New Delhi: Recruiters estimate that on-campus job offers, which begin this week in business schools for those with job experience and continue in February for others, will be better than in 2009, but they do not see a return yet to the giddy times of the earlier years.
They are also gearing up for a spread-out process than earlier so they would have more time with the candidates.
“Last year, people were overly cautious,” said Santrupt Misra, who heads human resources (HR) for the cement-to-telecom Aditya Birla Group. He expects hiring in the placement season of 2010 to be a “more realistic reflection of the economic situation of India”.
Reviving market: The campus of XLRI, Jamshedpur. The number of on-campus job offers at premier business schools is not expected to return to the levels of 2007 and 2008. Indranil Bhoumik / Mint
Misra will visit six campuses—the Indian Institutes of Management (IIMs) at Ahmedabad, Bangalore, Kolkata and Lucknow; the Indian School of Business (ISB) in Hyderabad; and the XLRI School of Business and Human Resources, Jamshedpur—to recruit 15-20 graduates for the group, with a mix of experienced hires and those seeking work for the first time. The Aditya Birla Group’s various businesses will hire around a hundred graduates.
These hiring numbers are roughly the same as last year, said Misra. He expects hiring to increase compared with 2009, but not reach the levels of 2007 and 2008. “Going up against what? Last year was very bad,” said Misra.
Based on lessons learnt earlier, campuses and recruiters are preparing for saner hiring practices.
IIM Ahmedabad (IIM-A), for instance, said it will abolish the system of slotting recruiters into a couple of days and making candidates rush from one interview to the next. The premier school wants a more spread-out hiring season. So it will invite companies over weekends in cohorts or groups with similar job profiles on offer, beginning February.
An IIM Calcutta student, who deals with media queries, said her school is discussing with the IIMs in Ahmedabad and Bangalore not just the dates of final placements, but also changes in the process. IIMs in the three cities coordinate their hiring process to give recruiters time to travel.
“The day process led to great pressure on firms to make offers early and on students to accept offers on the spot,” IIM-A said in a press release after a meeting with recruiters in Mumbai last month. “The cohort-based system will allow more time to the recruiters per student.”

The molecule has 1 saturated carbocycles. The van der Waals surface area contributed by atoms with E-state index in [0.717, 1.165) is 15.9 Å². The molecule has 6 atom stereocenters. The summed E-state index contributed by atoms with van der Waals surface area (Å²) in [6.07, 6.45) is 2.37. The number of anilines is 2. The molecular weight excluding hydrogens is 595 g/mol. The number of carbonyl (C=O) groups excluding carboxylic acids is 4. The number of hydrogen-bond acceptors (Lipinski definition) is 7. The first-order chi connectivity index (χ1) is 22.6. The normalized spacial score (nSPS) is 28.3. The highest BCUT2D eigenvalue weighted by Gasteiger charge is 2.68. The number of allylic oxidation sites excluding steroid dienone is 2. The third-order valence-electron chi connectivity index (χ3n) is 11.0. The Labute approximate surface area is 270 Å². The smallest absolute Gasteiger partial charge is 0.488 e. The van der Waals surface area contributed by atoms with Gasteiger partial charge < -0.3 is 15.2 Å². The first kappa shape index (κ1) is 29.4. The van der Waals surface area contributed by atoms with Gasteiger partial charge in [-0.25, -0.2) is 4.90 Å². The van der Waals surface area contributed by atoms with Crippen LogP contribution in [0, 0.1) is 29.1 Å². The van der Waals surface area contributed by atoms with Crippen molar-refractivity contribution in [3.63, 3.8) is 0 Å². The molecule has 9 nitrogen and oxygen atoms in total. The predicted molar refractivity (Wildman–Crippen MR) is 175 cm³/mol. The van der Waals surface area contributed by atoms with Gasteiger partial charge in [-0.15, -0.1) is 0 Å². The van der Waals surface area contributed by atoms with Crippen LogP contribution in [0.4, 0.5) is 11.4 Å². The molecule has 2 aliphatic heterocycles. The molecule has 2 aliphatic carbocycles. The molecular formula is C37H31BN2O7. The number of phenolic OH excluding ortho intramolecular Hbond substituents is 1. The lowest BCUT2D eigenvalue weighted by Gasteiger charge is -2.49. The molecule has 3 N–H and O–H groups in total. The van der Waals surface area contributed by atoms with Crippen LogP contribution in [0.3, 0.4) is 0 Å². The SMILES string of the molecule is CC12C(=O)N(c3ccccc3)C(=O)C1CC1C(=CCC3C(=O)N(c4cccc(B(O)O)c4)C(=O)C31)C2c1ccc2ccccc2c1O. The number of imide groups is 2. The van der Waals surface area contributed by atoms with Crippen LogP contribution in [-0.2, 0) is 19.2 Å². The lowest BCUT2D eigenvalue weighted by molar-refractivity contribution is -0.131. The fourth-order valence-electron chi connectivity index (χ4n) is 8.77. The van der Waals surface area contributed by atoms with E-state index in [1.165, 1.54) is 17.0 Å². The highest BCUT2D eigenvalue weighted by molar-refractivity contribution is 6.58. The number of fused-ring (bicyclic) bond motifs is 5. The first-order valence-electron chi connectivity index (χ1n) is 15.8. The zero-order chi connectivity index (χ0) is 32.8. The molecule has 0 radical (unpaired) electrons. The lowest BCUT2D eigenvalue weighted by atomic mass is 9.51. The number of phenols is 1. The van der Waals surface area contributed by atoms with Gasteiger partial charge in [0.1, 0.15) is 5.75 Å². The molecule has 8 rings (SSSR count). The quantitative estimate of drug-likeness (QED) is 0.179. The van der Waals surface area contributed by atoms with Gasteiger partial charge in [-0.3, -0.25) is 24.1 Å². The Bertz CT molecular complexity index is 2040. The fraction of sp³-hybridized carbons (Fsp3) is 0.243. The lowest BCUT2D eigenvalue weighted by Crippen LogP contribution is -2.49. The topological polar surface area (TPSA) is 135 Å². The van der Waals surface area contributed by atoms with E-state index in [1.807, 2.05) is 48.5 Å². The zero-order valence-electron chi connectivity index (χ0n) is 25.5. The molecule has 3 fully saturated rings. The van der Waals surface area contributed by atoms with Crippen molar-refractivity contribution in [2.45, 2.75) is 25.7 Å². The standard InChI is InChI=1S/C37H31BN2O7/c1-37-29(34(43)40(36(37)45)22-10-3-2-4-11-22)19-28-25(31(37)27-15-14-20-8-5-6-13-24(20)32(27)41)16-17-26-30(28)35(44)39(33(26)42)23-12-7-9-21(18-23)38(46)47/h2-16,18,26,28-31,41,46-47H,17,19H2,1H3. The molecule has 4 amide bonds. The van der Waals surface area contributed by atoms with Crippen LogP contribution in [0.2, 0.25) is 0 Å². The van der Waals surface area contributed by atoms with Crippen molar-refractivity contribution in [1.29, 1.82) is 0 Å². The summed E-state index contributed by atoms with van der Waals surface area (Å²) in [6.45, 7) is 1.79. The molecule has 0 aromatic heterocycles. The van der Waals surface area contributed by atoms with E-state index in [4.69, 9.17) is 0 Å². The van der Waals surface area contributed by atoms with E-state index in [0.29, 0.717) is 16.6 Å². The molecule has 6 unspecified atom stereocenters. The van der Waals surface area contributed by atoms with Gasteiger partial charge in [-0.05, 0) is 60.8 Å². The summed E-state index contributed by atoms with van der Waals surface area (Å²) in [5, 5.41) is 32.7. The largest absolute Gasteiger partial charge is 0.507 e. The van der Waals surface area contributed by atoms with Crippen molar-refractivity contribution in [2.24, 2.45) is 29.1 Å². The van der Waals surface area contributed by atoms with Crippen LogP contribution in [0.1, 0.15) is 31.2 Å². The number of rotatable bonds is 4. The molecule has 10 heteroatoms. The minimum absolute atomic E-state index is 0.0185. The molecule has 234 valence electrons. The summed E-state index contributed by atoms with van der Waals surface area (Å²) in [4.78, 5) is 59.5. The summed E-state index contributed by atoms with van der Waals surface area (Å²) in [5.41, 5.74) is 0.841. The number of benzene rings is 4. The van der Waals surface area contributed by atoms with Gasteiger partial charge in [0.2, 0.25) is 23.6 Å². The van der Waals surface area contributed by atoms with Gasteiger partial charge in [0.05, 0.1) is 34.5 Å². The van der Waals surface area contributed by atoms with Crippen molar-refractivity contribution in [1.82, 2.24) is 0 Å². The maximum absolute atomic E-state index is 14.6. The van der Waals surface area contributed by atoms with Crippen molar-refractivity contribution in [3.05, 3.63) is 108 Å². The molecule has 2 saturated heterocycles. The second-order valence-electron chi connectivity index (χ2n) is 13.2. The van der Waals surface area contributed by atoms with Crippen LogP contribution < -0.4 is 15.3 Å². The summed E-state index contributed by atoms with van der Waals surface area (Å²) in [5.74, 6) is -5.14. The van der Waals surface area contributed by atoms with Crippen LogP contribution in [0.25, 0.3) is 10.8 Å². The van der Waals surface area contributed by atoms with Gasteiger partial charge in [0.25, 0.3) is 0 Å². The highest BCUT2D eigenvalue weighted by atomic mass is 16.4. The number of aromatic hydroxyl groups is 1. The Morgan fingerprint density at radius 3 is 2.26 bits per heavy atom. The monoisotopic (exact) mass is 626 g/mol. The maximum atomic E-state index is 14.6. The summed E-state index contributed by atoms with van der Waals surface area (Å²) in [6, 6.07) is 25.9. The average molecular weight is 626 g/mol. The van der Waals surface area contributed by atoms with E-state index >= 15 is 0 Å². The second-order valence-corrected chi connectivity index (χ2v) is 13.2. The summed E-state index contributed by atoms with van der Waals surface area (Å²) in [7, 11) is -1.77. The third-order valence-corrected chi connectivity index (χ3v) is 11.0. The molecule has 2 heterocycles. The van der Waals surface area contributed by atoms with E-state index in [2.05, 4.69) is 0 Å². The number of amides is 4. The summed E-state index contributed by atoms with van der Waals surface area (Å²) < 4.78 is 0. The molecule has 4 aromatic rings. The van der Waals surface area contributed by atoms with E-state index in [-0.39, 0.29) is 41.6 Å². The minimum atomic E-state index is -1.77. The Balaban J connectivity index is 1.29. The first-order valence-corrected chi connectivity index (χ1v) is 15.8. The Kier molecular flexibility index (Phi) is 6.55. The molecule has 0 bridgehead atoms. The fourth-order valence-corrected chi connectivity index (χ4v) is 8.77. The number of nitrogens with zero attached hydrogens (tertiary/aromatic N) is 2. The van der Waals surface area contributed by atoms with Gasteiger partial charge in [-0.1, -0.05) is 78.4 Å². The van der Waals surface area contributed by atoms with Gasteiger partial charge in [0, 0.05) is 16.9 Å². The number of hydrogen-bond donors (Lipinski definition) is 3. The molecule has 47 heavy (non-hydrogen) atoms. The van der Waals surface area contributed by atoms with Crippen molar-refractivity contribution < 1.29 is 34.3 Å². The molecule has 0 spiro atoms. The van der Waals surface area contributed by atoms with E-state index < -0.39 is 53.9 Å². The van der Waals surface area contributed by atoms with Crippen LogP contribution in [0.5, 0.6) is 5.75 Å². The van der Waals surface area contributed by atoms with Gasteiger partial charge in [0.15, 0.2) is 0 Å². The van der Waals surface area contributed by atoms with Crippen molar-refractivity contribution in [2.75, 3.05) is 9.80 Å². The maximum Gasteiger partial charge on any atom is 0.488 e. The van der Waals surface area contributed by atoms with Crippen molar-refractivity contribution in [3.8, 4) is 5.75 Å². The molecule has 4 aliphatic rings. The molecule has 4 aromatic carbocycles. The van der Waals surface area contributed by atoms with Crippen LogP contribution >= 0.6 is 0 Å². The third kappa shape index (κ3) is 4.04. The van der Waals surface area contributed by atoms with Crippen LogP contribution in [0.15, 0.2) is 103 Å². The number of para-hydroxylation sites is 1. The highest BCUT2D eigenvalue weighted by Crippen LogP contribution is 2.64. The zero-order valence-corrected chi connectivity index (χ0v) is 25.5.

Recruiters tend to agree though they are waiting for more information on the new system and for it to be tested.
The biggest challenge the new process faces is whether the race to hire the top students will be slowed by spreading out the interviews. In the earlier system, investment banks and consultancies, invited on Day Zero, or the first day of recruitment, walked away with the so-called cream of the class.
“We are looking for not necessarily the topper,” said Abhishek Malhotra, partner at Booz and Co., an international consulting firm with plans to hire at the IIMs in Ahmedabad and Bangalore, and at ISB. “(We want candidates with) demonstrated leadership abilities over and beyond what the campus requires.”
Malhotra said he often asks candidates what they have done that cannot be reduced to a number.
Some recruiters say they are making their own rules to be less pushy.
The Mahindra Group, which includes India’s largest utility vehicles and tractor maker Mahindra and Mahindra Ltd, said it will not attach any clause to its pre-placement job offers (PPOs) for the first time. This will allow candidates who have got PPOs from the group to sit for interviews with other recruiters as well. Companies make PPOs to summer interns who have done impressive work.
“If at the end there is a company which is meeting their dream aspirations better than Mahindra, we have to let them go,” said Allen Sequeira, executive vice president, group HR, who plans to hire 28 graduates from 16 campuses, including the IIMs, against 10 hired in 2009.
It is not immediately clear if the B-schools will allow such freedom.
Last year, as jobs dried up and campuses took a bad hit due to the Wall Street melt-down and conservative hiring by Indian companies, a few schools made it mandatory for graduates to accept PPOs and drop out of the placement process to make room for their peers.
IIM-A’s student placement coordinator Vivek Jain declined to share information on the PPO rules.